attacking and annihilating nearly defenseless cultural and artistic endeavors like the Krimi Houses, the now-defunct Taiderastit one-day art crawls, the International Semiotics Institute and its renowned summer seminars, and other things that had made the town attractive to a different crowd of tourist, as well as to local residents who don’t celebrate soul-, eardrum-, and earth–destroying noise and smoke as “culture.” Needless to say, none of these events cost the city or the federal government much money at all, but they were easy targets for hard-minded city councilors, MPs, and deputy ministers wanting to produce results when it came to the most sacred thing in Finnish governance: “savings” (säästöjä)
This is how the city of Imatra, South Karelia, Finland, imagines and actually implements its own future: by getting rid of lots of things and people that, in real and cultural terms, are defenseless, good value for the money, and anything but in-your-face aggressive and environmentally destructive, whether we are talking about trees and beautiful shorelines or mild-mannered art students running an art gallery in their own digs or foreign semioticians. The city replaces them with what is good in the very short term for the demolition, construction, and lowbrow tourism and shopping sectors.
And you thought Finland was different. How wrong you were. LIF
Finnish really is one of the world’s easiest languages.
I was reminded of this again earlier today while taking in Snapshots, a fine show of recent paintings by young local artist Arto Kettunen, in the Käytävägalleria (“Corridor Gallery”) at Imatra’s cultural center, Kulttuuritalo Virta (“Stream House of Culture,” so called because it is situated alongside the once-raging Vuoksi River, dammed up on both ends during its now-short course in Finland—the rest of its length was lost to the Soviet Union during the Winter War (Talvisota) and Continuation War (Jatkosota)—to generate electricity).
Sara ottaa selfien means, unsurprisingly, “Sara takes a selfie,” by analogy with the common expression ottaa valokuva, “(to) take a picture.”
Mr. Kettunen’s show runs until October 29. Be there or be square.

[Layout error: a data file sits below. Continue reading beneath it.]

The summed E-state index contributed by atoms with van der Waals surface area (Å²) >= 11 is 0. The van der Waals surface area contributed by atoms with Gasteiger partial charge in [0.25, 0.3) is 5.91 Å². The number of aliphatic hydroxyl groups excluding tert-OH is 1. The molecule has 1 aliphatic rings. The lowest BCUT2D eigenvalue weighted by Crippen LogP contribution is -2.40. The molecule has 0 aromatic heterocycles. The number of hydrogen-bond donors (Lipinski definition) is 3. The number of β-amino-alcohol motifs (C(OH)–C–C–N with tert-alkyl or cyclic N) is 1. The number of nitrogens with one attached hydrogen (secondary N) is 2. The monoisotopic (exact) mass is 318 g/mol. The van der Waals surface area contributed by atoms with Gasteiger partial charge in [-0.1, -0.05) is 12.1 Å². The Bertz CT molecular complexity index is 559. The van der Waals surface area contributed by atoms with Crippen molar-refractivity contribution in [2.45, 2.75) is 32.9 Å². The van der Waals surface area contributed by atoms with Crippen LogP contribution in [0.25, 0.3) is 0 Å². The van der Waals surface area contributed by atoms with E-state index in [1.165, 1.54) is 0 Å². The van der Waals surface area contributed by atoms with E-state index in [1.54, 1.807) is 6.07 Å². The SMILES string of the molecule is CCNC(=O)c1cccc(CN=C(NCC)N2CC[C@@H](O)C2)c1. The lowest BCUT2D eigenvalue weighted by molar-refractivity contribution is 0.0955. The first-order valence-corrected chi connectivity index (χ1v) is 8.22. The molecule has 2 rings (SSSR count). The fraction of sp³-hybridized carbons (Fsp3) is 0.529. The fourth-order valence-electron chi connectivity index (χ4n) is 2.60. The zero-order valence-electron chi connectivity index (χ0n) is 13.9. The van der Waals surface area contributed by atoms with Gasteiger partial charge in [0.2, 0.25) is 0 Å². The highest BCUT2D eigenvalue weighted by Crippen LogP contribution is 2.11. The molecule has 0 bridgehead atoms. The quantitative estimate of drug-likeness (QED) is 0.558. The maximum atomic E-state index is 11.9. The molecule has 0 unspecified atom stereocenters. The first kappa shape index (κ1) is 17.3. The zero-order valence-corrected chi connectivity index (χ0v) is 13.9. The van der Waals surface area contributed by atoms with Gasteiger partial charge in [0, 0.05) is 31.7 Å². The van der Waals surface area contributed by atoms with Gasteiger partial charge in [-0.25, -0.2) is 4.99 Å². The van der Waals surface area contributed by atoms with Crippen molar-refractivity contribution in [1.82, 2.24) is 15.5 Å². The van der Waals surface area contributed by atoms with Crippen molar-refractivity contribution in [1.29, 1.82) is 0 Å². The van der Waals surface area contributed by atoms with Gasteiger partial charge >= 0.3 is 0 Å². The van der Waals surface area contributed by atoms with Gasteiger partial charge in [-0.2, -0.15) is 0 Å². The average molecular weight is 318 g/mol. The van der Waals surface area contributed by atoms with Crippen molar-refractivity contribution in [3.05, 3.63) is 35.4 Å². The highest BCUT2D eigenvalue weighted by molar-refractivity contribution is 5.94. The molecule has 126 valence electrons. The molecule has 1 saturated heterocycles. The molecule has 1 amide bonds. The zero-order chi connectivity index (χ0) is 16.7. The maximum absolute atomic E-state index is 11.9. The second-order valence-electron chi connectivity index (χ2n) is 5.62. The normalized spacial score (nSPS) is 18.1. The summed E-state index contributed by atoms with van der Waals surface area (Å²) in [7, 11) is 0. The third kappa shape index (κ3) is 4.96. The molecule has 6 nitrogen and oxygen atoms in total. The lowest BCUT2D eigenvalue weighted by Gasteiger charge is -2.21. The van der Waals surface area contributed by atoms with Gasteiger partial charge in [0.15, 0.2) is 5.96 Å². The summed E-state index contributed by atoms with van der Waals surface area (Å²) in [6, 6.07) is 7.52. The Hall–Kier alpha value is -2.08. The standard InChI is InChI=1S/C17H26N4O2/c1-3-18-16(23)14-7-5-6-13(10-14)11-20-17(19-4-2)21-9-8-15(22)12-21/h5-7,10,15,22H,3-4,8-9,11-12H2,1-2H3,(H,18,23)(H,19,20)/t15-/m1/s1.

Another linguistic point of interest is that the show is entitled Maalauksia arjesta in Finnish—not “Snapshots” per se, but “Paintings from [or, about] Everyday Life.”
Arki is the nominative case of the word, which means, alternately, “weekday” or the ordinary, mundane days in life, the everyday. Given its mundaneness, you hear the word constantly in daily life—for example, in advertisements for daily specials at grocery stores.
The non-Finnish part of me (which is all of me, since I’m not Finnish) would like to wax poetic about the supreme importance of everyday life to Finns and Finnish culture (as opposed, say, to ruling the world), and how that makes Finland such a lovely, safe place to live most of the time, but I lack the words, even in English, to describe its complex simplicity.
I was just reading in yesterday’s edition of Etelä-Saimaa newspaper about a show of cows (lehmiä) and hiehoja at the Kouvola Regional Vocational College’s Natural Resources Center in the town of Anjala. Since I didn’t know what the word hieho meant, I googled it. This was the first entry that came up.
During the Stone Age, Finnish contemporary art looked something like this.
And it was exhibited in site-specific installations such as this.
Since the Stone Age, Finnish contemporary art has gone downhill. Like everything else in Finland. And like everywhere else.
The Kolmiköytisienvuori rock painting is located in Ruokolahti commune in the eastern part of the southern Lake Saimaa region. The painting consists of a single densely painted area on a rock outcropping that is visible far out into the lake. The painting has been dated to the early New Stone Age. The site is signposted before the turn on the road from Savilahti to Sapola on Äitsaari Island.
The painting was discovered in 1977 by Timo Miettinen, who is also listed as the painting’s inventory curator. Miettinen inventoried the painting in 1994, and Minna Kähtävä-Marttinen, in 1996. About two kilometers to the west of Kolmiköytyisienvuori, a typical Comb Ware period dwelling site has been found on Korosniemi Cape. Based on its location and height, the rock painting has been dated to around 3,000 BCE.